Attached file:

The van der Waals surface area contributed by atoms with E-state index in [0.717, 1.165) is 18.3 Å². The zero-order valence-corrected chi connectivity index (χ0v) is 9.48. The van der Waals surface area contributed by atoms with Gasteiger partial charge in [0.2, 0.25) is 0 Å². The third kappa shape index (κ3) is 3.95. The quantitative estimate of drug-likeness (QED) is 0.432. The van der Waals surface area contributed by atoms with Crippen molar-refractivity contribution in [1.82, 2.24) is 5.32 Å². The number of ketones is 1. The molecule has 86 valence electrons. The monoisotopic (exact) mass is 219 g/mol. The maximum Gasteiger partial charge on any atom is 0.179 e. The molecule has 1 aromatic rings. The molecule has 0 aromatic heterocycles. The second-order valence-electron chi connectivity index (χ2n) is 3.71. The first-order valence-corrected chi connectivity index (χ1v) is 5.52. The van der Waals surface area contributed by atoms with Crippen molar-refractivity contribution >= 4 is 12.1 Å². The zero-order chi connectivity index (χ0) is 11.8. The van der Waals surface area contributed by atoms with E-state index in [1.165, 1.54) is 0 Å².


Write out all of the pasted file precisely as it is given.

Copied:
The van der Waals surface area contributed by atoms with E-state index in [0.717, 1.165) is 18.3 Å². The zero-order valence-corrected chi connectivity index (χ0v) is 9.48. The van der Waals surface area contributed by atoms with Gasteiger partial charge in [0.2, 0.25) is 0 Å². The third kappa shape index (κ3) is 3.95. The quantitative estimate of drug-likeness (QED) is 0.432. The van der Waals surface area contributed by atoms with Crippen molar-refractivity contribution in [1.82, 2.24) is 5.32 Å². The number of ketones is 1. The molecule has 86 valence electrons. The monoisotopic (exact) mass is 219 g/mol. The maximum Gasteiger partial charge on any atom is 0.179 e. The molecule has 1 aromatic rings. The molecule has 0 aromatic heterocycles. The second-order valence-electron chi connectivity index (χ2n) is 3.71. The first-order valence-corrected chi connectivity index (χ1v) is 5.52. The van der Waals surface area contributed by atoms with Crippen molar-refractivity contribution >= 4 is 12.1 Å². The zero-order chi connectivity index (χ0) is 11.8. The van der Waals surface area contributed by atoms with E-state index in [1.165, 1.54) is 0 Å².